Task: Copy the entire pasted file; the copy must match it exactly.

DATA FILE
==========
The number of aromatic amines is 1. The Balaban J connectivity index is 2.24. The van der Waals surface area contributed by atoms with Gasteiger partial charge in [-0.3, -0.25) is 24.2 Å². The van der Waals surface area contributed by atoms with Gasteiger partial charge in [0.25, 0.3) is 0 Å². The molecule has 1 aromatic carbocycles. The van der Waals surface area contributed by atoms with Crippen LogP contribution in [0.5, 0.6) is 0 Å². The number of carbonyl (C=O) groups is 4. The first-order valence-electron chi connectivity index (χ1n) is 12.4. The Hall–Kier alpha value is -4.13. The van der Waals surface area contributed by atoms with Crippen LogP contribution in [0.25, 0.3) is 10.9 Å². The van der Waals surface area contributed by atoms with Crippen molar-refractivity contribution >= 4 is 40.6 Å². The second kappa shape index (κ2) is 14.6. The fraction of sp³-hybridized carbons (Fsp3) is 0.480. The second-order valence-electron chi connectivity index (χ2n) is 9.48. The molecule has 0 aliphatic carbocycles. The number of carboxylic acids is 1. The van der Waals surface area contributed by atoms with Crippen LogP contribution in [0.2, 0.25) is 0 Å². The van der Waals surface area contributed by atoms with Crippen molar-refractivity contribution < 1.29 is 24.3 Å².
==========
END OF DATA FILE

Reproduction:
The number of aromatic amines is 1. The Balaban J connectivity index is 2.24. The van der Waals surface area contributed by atoms with Gasteiger partial charge in [-0.3, -0.25) is 24.2 Å². The van der Waals surface area contributed by atoms with Gasteiger partial charge in [0.25, 0.3) is 0 Å². The molecule has 1 aromatic carbocycles. The van der Waals surface area contributed by atoms with Crippen LogP contribution in [0.5, 0.6) is 0 Å². The number of carbonyl (C=O) groups is 4. The first-order valence-electron chi connectivity index (χ1n) is 12.4. The Hall–Kier alpha value is -4.13. The van der Waals surface area contributed by atoms with Crippen LogP contribution in [0.25, 0.3) is 10.9 Å². The van der Waals surface area contributed by atoms with Crippen molar-refractivity contribution >= 4 is 40.6 Å². The second kappa shape index (κ2) is 14.6. The fraction of sp³-hybridized carbons (Fsp3) is 0.480. The second-order valence-electron chi connectivity index (χ2n) is 9.48. The molecule has 0 aliphatic carbocycles. The number of carboxylic acids is 1. The van der Waals surface area contributed by atoms with Crippen LogP contribution in [0.2, 0.25) is 0 Å². The van der Waals surface area contributed by atoms with Crippen molar-refractivity contribution < 1.29 is 24.3 Å².